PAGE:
Jalan Gangsa residents in shock over highway project

GEORGE TOWN: Thousands of residents in at least 17 highrises here are shocked over a highway project running behind their homes.

Many claimed they were never informed about the project until construction works started soon after the 15th General Election (GE15).

A Block 6 resident at the end of Jalan Gangsa, Greenlane Heights here, H.H. Loh, 70, said the works started behind his apartment back in January.

He said he initially thought it was some private renovation works being carried out, but checks showed no unit was under repair.

"I then thought it was the works from the neighbouring apartments but checks a few days later showed nothing was ongoing.

"I then decided to go floor-by-floor to photograph what was happening and was shocked to find massive machinery for clearing works next to my apartment.

"We were never told about this project, and it is happening in our backyard.

"There is a waterfall behind my place, and I wonder what has happened to it now," he said.

In 2019, the New Straits Times reported that more than one thousand residents of Solok Tembaga in Island Glades were in the dark over the highway project, which was then at the proposal stage, running behind their homes, with some houses just a mere 100m away from the expressway.

They claimed there had been very few engagements between the project developer and the residents, leaving more than 90 per cent of the residents clueless about what was transpiring.

More importantly, they feared for their safety during construction in light of several landslides that hit the state in recent years.

It was reported in January last year that works on the first project under the state's highly ambitious Penang Transport Master Plan (PTMP) — the Tun Dr Lim Chong Eu Expressway - Air Itam bypass — had started and achieved eight per cent progress.

The 6km bypass, to be built at the cost of RM851 million, is expected to complete in 2025.

Among the distinctive features of the underpass were that some parts would be elevated, and it would have three short-distance twin land tunnels.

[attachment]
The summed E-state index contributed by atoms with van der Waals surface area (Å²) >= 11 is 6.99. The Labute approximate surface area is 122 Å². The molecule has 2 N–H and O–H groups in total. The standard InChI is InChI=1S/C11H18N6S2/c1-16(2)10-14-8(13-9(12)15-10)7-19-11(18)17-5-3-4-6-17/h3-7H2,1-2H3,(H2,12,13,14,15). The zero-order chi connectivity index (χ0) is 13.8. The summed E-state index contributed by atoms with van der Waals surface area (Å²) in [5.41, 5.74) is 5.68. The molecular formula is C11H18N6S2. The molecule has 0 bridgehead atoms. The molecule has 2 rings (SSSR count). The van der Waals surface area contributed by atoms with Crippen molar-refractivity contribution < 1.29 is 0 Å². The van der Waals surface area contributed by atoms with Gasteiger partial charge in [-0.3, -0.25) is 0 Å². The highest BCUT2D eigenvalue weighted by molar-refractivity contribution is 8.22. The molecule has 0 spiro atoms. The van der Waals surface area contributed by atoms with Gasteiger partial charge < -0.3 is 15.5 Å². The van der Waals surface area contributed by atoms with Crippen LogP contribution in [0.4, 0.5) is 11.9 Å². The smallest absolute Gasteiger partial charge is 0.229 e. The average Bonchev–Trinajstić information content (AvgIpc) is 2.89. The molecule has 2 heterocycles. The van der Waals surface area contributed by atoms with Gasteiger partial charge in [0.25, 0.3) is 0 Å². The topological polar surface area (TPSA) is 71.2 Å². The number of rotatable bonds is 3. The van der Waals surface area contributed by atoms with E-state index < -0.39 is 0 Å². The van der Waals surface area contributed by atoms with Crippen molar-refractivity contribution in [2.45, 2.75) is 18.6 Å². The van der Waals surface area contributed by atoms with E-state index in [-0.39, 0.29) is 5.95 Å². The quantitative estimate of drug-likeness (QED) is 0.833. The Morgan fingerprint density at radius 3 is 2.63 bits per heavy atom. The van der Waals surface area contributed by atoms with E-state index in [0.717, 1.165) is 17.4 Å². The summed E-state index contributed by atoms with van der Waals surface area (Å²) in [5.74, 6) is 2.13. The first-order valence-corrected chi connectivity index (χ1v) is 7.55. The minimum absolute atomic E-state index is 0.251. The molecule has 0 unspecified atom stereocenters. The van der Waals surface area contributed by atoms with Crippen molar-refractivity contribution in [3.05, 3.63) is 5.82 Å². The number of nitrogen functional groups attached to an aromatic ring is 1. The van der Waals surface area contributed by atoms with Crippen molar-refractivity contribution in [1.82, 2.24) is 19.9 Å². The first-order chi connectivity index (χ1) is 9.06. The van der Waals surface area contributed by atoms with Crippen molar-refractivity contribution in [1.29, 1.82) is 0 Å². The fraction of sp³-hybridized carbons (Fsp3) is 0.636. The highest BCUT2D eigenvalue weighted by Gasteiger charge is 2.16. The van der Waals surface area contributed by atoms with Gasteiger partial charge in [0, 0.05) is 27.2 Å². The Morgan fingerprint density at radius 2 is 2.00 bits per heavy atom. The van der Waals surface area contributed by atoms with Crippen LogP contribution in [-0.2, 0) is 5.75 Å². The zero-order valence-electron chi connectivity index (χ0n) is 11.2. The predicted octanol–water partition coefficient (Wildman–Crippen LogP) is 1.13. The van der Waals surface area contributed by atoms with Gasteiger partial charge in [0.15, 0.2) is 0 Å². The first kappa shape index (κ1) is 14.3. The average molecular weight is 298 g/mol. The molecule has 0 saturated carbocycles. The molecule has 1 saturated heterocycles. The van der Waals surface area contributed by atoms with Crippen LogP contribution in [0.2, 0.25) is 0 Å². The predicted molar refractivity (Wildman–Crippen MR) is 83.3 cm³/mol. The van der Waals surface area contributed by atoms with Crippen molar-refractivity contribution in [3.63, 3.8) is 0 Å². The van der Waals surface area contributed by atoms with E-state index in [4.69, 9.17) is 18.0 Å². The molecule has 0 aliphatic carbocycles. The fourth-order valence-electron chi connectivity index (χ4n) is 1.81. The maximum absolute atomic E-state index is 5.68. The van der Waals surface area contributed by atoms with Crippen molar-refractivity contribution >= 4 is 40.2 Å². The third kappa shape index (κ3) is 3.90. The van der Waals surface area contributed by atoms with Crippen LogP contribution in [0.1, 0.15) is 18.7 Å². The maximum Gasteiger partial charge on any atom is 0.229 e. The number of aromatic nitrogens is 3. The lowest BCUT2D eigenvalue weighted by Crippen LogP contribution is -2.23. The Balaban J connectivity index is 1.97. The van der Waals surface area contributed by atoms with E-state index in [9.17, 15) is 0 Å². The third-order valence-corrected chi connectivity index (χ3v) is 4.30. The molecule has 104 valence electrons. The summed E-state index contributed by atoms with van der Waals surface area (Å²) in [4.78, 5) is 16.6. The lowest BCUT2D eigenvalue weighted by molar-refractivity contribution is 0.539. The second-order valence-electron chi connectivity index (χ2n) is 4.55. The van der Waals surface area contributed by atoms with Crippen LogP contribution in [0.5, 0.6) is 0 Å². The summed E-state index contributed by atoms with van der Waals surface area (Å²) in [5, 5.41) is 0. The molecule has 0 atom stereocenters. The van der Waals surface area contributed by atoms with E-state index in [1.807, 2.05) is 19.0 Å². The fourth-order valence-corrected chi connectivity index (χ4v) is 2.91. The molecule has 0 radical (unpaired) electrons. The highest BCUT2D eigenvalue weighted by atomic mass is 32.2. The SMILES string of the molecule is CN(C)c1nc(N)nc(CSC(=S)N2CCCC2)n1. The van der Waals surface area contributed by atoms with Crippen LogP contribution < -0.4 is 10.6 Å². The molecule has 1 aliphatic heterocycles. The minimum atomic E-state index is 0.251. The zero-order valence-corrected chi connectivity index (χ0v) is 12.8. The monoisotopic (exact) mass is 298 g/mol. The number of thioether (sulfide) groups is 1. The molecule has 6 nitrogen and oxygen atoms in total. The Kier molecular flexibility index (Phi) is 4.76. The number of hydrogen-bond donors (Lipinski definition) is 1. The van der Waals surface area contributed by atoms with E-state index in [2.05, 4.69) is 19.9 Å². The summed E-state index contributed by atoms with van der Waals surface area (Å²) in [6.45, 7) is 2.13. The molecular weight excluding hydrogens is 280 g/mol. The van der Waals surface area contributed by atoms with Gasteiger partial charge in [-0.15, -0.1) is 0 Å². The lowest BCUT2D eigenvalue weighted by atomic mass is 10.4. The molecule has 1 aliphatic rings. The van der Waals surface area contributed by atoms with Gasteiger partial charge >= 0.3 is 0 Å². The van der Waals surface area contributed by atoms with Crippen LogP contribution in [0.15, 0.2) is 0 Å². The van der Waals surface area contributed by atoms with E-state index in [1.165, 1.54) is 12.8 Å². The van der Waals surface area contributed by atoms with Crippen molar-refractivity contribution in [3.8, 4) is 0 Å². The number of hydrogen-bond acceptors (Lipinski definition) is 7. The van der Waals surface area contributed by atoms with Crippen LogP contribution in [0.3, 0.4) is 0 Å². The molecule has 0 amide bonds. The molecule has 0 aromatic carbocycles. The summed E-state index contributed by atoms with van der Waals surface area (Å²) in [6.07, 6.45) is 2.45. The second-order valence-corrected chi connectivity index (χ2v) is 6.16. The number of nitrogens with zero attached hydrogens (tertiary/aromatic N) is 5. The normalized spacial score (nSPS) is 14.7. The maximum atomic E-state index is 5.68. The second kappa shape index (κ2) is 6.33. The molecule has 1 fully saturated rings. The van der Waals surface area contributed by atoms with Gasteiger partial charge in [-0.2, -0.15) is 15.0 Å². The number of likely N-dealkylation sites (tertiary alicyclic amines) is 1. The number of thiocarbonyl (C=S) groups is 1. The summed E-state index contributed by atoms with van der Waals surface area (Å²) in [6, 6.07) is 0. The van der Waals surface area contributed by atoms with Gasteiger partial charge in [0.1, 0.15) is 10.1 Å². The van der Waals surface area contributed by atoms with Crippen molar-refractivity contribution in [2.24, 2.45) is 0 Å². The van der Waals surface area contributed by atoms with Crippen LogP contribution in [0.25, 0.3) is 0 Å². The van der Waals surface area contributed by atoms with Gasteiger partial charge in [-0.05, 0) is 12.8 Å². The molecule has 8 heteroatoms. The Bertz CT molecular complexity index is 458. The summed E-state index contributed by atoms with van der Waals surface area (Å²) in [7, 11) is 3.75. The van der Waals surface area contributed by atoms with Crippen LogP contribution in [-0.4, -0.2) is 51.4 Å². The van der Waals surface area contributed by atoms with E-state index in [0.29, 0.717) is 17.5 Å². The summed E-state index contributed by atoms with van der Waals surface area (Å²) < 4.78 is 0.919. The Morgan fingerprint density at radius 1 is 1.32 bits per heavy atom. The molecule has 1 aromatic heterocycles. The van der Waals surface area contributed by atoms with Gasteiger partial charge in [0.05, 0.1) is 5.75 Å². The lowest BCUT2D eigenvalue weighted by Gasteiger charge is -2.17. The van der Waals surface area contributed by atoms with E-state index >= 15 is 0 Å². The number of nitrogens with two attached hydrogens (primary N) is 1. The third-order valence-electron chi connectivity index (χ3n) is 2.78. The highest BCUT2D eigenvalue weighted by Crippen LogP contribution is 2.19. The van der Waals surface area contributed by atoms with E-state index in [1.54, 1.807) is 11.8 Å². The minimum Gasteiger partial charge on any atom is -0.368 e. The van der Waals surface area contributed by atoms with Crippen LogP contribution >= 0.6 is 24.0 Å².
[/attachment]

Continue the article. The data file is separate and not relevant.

Meanwhile, Kingfisher Series Apartment resident committee secretary Richard Lim, 67, was upset over the highway project.

"We have demanded answers from our elected representatives numerous times, but nothing was forthcoming.

"Suddenly, works have begun just after GE15.

"We are worried about our safety. Massive clearing works are ongoing. Why were we not consulted before the construction works even started?

"I can tell you for sure if it rains heavily, a landslide will hit us," he said, questioning who they are supposed to contact in the event of any emergencies.

Lim said the only peaceful day the residents could enjoy was Sunday; otherwise, daily boulder-hacking works happened from 7am to 7pm.

Lim said, now, cobras were also slithering into their apartment garden, along with monitor lizards and others.

Meanwhile, Greenlane Park residents claimed that hundreds of trees had been cut down behind their apartment since last month.

Residents of All Seasons Park in Air Itam also said the slope behind their condominium had been cleared in the past month, leaving the hill barren.

Meanwhile, several non-governmental organisations (NGOs) met at the Consumers' Association of Penang (CAP) office here, had demanded answers from the authorities.

Penang Heritage Trust's Khoo Salma Nasution said while the project aimed to improve traffic flow in Penang island, concerns about the road project's safety and its potential impact on the environment had been raised.

"One of the main concerns is the safety buffer zone between the roadway and occupied apartment blocks on either side.

"There are also concerns about the erosion and sediment control plan, particularly during the rainy season when mudflows and landslides may occur.

"It is essential that engineering safety measures are taken into account to prevent any mishaps that can endanger the lives of those in the area and cause significant environmental damage," she said.

Referring to the said project, Khoo said the new highway plan appeared to have three road tunnels.

"We would like to know if the hill road project follows the approved Environmental Impact Assessment (EIA) or if there have been any variations to the original road plan.

"If there are any variations, we want to know if they have been approved and what measures have been taken to mitigate any potential negative impacts on the environment and surrounding communities," she added.

Penang Forum's Dr Lim Mah Hui said as the project moves forward, it is crucial that the Penang government addresses these concerns and takes steps to ensure the safety of the residents and the environment.

"We urge the state government to provide clear and transparent information about their plans and actions to mitigate potential risks," he added.

Also present were CAP's Mohideen Abdul Kader and Sahabat Alam Malaysia's Meenakshi Raman.

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